Competition, accomplishment and the pursuit of victory 

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I like sports.

It feels good to have a rooting interest in something, and something to look forward to at the end of the workday.

I especially like it when my preferred sports teams — the Habs and Riders — beat the sports teams of my friends.

Then I can text them and tell them how bad their sports team sucks, and explain to them why mine is so clearly superior.

But as my brain has developed and matured, it's produced an unfortunate side effect — over the past five or so years I've started to examine things in my life from a critical perspective.

As a result, I've come to ask myself some dangerous questions as of late.

Why do I like sports? Is it reasonable to invest emotion at the risk of heartbreak into something so corporate and manufactured? Is it OK to spend hours glued to the greatest mass distractor of our time?

What is the point?

Let's back up a bit.

I had already begun questioning my blind sports fandom before the 2013 Grey Cup game.

That year I was at Mosaic Stadium to watch the Riders no fewer than five times — including the big win on home field. It was an exciting time.

The game, of course, was a blowout, and suddenly the unthinkable had happened. I was watching the Saskatchewan Roughriders win the Grey Cup — for just the fourth time in franchise history — live and in person.

It was an incredible moment and one I'll never forget.

But before I had even made my way out to the Green Mile, where thousands upon thousands of green-clad revelers were storming the streets of Regina, a sobering thought had filled my mind — what next?

What direction is there to go once you've reached the top? There in the streets of Regina, surrounded by Rider fans at the absolute peak of the franchise's existence, I somehow already knew my love of Canadian football could never be the same.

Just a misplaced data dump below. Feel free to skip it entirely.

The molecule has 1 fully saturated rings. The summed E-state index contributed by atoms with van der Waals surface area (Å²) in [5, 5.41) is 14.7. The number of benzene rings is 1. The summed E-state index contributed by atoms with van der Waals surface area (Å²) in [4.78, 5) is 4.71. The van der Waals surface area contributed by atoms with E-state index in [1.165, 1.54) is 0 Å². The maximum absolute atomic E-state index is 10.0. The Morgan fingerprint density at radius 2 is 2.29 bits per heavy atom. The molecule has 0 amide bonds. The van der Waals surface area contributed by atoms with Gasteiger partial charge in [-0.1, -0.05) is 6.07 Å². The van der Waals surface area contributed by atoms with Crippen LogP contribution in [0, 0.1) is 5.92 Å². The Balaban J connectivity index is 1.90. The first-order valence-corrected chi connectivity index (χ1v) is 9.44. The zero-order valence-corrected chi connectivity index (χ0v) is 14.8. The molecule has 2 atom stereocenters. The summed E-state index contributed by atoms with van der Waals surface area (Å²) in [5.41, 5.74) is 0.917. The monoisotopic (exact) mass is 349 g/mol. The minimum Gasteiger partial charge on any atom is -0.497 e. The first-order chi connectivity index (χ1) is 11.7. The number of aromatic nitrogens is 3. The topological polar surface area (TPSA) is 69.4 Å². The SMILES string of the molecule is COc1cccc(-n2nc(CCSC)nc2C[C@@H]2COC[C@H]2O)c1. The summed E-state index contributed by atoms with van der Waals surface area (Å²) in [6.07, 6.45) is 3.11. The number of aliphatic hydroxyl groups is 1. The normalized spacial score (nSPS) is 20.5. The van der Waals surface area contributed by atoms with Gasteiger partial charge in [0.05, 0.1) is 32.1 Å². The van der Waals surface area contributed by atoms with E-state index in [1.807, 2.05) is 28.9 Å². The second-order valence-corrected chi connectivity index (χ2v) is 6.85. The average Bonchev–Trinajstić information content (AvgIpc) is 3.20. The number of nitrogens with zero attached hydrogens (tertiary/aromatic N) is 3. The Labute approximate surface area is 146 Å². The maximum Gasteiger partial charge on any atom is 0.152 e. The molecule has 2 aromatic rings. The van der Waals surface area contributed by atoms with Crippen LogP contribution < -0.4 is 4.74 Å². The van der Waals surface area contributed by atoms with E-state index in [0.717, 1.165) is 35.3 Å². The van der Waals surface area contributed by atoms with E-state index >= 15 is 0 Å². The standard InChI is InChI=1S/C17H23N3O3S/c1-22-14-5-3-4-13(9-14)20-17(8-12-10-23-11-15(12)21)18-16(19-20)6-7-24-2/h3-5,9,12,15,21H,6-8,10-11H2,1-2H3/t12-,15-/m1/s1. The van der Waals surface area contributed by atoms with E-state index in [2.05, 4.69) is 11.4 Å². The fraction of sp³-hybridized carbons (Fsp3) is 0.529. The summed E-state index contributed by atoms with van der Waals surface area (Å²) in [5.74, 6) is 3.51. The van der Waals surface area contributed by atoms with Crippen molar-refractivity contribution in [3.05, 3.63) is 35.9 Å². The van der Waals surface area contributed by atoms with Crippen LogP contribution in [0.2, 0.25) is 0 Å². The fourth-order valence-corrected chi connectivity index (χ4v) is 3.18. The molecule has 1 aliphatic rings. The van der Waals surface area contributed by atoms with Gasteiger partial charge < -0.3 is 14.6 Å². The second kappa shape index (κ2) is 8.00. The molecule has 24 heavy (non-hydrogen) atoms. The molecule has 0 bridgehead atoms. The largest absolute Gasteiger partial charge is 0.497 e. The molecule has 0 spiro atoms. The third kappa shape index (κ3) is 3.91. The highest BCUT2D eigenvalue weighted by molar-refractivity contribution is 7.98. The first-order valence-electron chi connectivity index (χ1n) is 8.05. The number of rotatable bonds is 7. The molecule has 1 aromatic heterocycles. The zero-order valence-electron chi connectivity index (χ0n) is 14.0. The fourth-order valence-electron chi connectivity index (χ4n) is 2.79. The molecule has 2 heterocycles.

How could it? The goal had been reached and the foe had been conquered. Nothing that ever came after that moment could possibly top it.

I woke up the next morning hungover and satisfied, but even then, less than 12 hours after the franchise's defining moment, something was missing — purpose.

What do you do once you reach a goal? Do you set out to then accomplish that exact same goal again? When I finally graduated university, did I immediately re-enroll in the same program to re-earn my degree? No. That would have been stupid and pointless.

And that's kind of how I felt about the season following the Riders Grey Cup win. I watched the games, but something was missing. I just didn't care as much anymore.

And maybe that's what I find so appealing about sports in the first place — competition, accomplishment and the pursuit of victory.

Much like life itself, it's all about the pursuit.

We work our asses off and fight like hell for the things we want in life.

When we get them, we take a step back, reflect, and refocus our priorities on a new goal.

When I think about it, sports is like a less-authentic, more manufactured version of that personal pursuit. For whatever reason, we invest in one sports team or another and hope for victory. We live vicariously through our over-paid sports gods, and live and die by factors far beyond our control.

It's as submissive a pursuit as any — you have no control over the outcome or direction of the team, you just pay hundreds or even thousands of dollars to watch them and wear their colours.

When they win the victory is not yours. But it makes you feel good about yourself, somehow.

This is a simplification of a complex issue for my own purposes — I'm sure you have your own reasons for watching sports.

But it's good for me to understand what it is that drives my fandom. It just makes me all the more driven to achieve my own goals in life.

There was more that I wanted to touch on here — sports as mass organized distraction, sports as mob mentality and the angry, emotional, borderline-psychotic responses of sports fans — but I don't have the space or the time.

The Habs game is starting.


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